I AM LONO EPAtmospherically engrossing and instantly captivating is how I would describe my first listening experience of the 6-track self-titled EP by I Am Lono.  And that experience is both exciting and rare.  If asked to define their sound, I would say the music is dark synth wave, but the duo out of Nottingham transcend and morph into other musical realms too.

Opening track “Infra Red” starts the EP with rich, sweeping, melodic synths that remind of us the beauty of The Cure.  Then the pronounced bass guitar hooks kick in and we are taken back to Joy Division’s Peter Hook.  When Matthew Cooper sings, it’s the influence of David Bowie that ties it all together.  Despite the comparisons however, I Am Lono have a sound that is unique and entirely their own.

“Why Everything Is Made Of Fives” builds on the formula with more aggression and drive propelled by the wall of sound guitars of David Startin. Its relentlessness is nothing short of addictive and oddly resonates in my mind long after the song has finished, like a sped up version of Ministry’s “Everyday Is Halloween”.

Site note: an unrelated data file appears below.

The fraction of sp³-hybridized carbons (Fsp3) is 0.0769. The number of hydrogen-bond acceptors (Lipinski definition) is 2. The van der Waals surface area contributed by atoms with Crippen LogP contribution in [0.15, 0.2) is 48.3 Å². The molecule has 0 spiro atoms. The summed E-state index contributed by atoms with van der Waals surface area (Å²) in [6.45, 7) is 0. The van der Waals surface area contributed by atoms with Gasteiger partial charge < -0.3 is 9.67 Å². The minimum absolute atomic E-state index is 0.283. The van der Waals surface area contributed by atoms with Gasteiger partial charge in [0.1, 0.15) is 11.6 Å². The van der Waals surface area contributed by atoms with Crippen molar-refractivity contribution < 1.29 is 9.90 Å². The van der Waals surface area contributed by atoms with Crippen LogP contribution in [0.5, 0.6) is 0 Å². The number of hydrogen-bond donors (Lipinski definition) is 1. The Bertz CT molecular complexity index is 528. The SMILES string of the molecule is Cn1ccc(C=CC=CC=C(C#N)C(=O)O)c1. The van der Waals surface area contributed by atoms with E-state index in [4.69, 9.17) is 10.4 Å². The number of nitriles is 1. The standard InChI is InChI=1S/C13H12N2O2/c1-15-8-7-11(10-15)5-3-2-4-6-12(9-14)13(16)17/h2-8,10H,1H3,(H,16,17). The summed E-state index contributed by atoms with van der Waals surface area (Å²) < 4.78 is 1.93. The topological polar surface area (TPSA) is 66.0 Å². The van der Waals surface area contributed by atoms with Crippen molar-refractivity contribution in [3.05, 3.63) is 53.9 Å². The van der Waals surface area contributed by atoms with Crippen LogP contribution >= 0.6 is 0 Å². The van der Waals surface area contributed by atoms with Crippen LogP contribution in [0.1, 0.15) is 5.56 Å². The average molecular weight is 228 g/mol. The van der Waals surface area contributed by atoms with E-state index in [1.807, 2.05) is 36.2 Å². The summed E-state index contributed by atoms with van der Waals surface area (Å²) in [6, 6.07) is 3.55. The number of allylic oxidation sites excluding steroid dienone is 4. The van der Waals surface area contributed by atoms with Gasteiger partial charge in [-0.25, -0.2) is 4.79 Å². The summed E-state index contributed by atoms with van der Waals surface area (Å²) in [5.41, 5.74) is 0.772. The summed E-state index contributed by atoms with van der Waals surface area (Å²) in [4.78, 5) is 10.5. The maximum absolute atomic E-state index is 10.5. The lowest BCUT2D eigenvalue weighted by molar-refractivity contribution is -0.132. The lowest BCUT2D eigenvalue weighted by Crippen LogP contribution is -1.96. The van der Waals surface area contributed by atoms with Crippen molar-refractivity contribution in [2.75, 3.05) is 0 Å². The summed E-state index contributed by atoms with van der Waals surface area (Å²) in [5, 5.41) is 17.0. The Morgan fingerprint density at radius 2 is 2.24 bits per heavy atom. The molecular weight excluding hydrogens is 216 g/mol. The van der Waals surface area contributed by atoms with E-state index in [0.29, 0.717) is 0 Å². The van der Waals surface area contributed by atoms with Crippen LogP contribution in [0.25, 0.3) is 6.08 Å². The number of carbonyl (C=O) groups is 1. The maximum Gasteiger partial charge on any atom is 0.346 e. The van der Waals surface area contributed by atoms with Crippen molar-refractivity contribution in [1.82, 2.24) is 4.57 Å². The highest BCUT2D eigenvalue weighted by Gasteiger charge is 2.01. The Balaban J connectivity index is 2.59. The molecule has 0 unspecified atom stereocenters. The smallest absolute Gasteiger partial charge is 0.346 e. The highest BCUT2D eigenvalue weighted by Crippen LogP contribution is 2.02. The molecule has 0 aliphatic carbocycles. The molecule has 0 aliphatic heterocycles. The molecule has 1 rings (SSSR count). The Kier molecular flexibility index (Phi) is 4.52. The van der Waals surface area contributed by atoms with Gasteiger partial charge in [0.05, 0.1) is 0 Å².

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The anxious tension of “Only Love” touches the closest to Robert Smith territory you’ll find; and it’s pretty close to perfect.  With vocals surrounded by synths that transform between dissonant monotoned alarms and threatening low-toned buzzsaws, it ends side one on a high note.

Side two takes a major departure in sound and style starting off with the eerily robotic “I Wanted To, Once”.  It’s a composition of industrial sound and samples that Kraftwerk would take their hats off to, which transitions seamlessly into the beautifully melancholic instrumental “Waltz”.

We are reintroduced to Cooper’s vocals again on the EP’s final and wonderfully moody track “A Macquette”.  It’s a perfect close for the EP embodying the Bowie-esqe vocal elements of side one with darker industrialized synths reminiscent of Depeche Mode’s early catalogue.

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Throughout the EP, I Am Lono manages to infuse a perfect balance of light and dark with underlying currents of warmth and cold.  It’s a delicate equilibrium that builds and releases tension throughout and creates an entrancing listening experience that never risks complacency.

Dave MacIntyre